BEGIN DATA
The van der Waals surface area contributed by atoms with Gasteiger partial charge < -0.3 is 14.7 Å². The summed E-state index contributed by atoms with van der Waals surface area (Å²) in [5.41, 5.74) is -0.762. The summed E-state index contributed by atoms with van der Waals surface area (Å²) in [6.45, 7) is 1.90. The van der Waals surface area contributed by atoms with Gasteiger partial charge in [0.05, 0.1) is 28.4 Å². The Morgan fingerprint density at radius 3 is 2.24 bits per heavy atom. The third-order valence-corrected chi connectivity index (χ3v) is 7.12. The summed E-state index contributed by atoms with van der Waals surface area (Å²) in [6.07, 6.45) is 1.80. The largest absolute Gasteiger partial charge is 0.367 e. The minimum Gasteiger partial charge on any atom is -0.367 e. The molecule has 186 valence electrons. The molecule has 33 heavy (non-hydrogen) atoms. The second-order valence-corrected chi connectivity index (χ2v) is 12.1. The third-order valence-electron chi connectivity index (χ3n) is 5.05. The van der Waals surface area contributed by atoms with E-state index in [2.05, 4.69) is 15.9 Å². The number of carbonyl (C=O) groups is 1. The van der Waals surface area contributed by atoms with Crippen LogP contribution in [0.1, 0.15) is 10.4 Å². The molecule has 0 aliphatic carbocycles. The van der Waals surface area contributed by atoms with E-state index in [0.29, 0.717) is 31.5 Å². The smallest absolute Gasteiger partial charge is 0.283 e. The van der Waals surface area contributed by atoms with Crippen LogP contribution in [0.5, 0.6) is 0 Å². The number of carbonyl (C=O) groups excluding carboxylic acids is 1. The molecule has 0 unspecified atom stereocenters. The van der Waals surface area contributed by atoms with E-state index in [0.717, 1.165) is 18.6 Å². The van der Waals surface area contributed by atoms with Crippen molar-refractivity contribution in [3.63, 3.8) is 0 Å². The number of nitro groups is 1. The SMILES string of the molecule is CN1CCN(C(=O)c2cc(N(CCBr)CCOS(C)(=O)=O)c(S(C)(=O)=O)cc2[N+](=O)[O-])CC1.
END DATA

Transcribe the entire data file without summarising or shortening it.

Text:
The van der Waals surface area contributed by atoms with Gasteiger partial charge < -0.3 is 14.7 Å². The summed E-state index contributed by atoms with van der Waals surface area (Å²) in [5.41, 5.74) is -0.762. The summed E-state index contributed by atoms with van der Waals surface area (Å²) in [6.45, 7) is 1.90. The van der Waals surface area contributed by atoms with Gasteiger partial charge in [0.05, 0.1) is 28.4 Å². The Morgan fingerprint density at radius 3 is 2.24 bits per heavy atom. The third-order valence-corrected chi connectivity index (χ3v) is 7.12. The summed E-state index contributed by atoms with van der Waals surface area (Å²) in [6.07, 6.45) is 1.80. The largest absolute Gasteiger partial charge is 0.367 e. The minimum Gasteiger partial charge on any atom is -0.367 e. The molecule has 186 valence electrons. The molecule has 33 heavy (non-hydrogen) atoms. The second-order valence-corrected chi connectivity index (χ2v) is 12.1. The third-order valence-electron chi connectivity index (χ3n) is 5.05. The van der Waals surface area contributed by atoms with E-state index in [2.05, 4.69) is 15.9 Å². The number of carbonyl (C=O) groups is 1. The van der Waals surface area contributed by atoms with Crippen LogP contribution in [0.1, 0.15) is 10.4 Å². The molecule has 0 aliphatic carbocycles. The van der Waals surface area contributed by atoms with E-state index in [0.29, 0.717) is 31.5 Å². The smallest absolute Gasteiger partial charge is 0.283 e. The van der Waals surface area contributed by atoms with Crippen LogP contribution in [0.5, 0.6) is 0 Å². The number of carbonyl (C=O) groups excluding carboxylic acids is 1. The molecule has 0 unspecified atom stereocenters. The van der Waals surface area contributed by atoms with E-state index in [0.717, 1.165) is 18.6 Å². The van der Waals surface area contributed by atoms with Crippen molar-refractivity contribution in [3.63, 3.8) is 0 Å². The number of nitro groups is 1. The SMILES string of the molecule is CN1CCN(C(=O)c2cc(N(CCBr)CCOS(C)(=O)=O)c(S(C)(=O)=O)cc2[N+](=O)[O-])CC1.